Only Wayne
April 2, 2005 3:52 AM   Subscribe

Only Wayne. A racist bullying case study in wiki format.
posted by plep (22 comments total)
An Edison Librarian portrays Wayne as a young man with long thick hair who gets teased by a few kids, but is no angel and gives as good as he gets. She attributes Wayne's problems to his politically active parents who brought him to Champaign for political reasons. She accuses them of encouraging him to play the racist card with his teachers, by telling him that he didn't have to follow rules or listen to "white racist" teachers.

Interesting reading. No black or white, just a dirty shade of gray...
posted by fixedgear at 4:14 AM on April 2, 2005

Maybe I'm not getting it, but I kept waiting for the part where he was bullied. I mean, yes, he was treated unfairly for being different by his classmates. They're sixth graders. That's what they do. It's not fair and I sincerely feel for the kid, but I don't see anything indicating that the teachers didn't do their best to help him. If anything, it sounds like he probably got more protection than the short kids, tall kids, smart kids, stupid kids, fat kids, skinny kids, and kids who climb on rocks.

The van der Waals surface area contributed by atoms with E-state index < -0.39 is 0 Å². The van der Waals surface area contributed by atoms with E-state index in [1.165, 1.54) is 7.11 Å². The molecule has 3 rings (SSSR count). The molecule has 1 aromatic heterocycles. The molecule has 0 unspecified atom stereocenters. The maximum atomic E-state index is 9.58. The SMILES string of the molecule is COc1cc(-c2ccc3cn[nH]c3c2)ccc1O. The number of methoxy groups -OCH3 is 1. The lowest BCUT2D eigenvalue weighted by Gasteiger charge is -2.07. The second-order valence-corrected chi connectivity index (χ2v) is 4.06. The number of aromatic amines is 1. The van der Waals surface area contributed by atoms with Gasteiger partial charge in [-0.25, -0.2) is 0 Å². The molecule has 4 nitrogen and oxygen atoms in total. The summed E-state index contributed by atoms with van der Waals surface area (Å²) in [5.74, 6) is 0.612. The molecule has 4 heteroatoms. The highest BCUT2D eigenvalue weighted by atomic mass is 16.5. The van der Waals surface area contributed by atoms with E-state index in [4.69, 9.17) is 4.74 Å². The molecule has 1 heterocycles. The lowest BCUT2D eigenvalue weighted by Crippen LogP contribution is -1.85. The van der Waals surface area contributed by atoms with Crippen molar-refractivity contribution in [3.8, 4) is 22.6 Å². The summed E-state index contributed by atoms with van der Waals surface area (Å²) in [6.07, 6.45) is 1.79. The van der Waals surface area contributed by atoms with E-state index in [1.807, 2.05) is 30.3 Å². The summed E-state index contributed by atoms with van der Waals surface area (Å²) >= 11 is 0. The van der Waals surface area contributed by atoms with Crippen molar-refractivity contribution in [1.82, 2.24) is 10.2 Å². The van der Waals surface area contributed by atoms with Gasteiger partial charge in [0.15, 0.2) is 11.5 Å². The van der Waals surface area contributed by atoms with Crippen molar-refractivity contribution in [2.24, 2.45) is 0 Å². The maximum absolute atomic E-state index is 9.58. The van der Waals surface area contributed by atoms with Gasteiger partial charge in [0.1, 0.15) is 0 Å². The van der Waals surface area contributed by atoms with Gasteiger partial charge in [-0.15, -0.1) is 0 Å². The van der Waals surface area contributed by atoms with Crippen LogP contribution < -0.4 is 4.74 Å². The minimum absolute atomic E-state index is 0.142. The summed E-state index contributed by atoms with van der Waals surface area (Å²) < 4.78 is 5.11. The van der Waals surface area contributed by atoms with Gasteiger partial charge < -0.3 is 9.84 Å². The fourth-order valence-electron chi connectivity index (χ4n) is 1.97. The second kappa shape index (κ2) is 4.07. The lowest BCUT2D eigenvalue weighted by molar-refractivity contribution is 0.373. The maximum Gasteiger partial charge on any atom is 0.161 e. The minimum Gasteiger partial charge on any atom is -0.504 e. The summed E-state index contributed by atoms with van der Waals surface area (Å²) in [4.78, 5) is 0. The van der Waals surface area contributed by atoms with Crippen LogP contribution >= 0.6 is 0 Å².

The only unusual action I can see here is that his parents made him part of their unpopular campaign against the school's 'Chief' mascot. Which may be a good cause, but only served to establish their kid as an outsider and an enemy in the eyes of all his classmates.
posted by Simon! at 4:49 AM on April 2, 2005

"As expected in a controversial story such as Wayne's, there are other spins to be told."

...which is the whole problem with this wiki format. I suppose the idea is interesting; having people independently research and re-report a story, but 'spinning' it is just what is happening here. This is a fun experiment but should be viewed more as entertainment than an attempt to get the story right. Not that this is much of a story.

Racist bullying? Guess this was a matter of time, especially since 'hate crimes' seemed to curry so much favor with those that weren't getting enough attention for merely being a victim of a crime. Most kids experience bullies at some point in their life (except the bullies which generally grow up and live in a double-wide and drink Milwaukees Best) but now they can get extra-special attention cause it was racially motivated - as if that were any worse than just being motivated cause say, the bully is a....well.....a bully? I'd say, 'nigger please' but someone will probably have a 'hissy fit' (ooops, I did it again).
posted by j.p. Hung at 5:49 AM on April 2, 2005

You aren't getting it all Simon, nor is JP. Do you have any empathy for what it might be like to experience racism as a kid? I'm glad I'm not your neighbor.

Read the kid's testimony.
Search for Wayne Crue on that site, it's page 177 in the document.
posted by about_time at 5:58 AM on April 2, 2005

that's, "aren't getting it AT all"
posted by about_time at 5:59 AM on April 2, 2005

well, that didn't take long. VALIDATION!! So...racist bullying IS worse than just bullying. There you have it folks.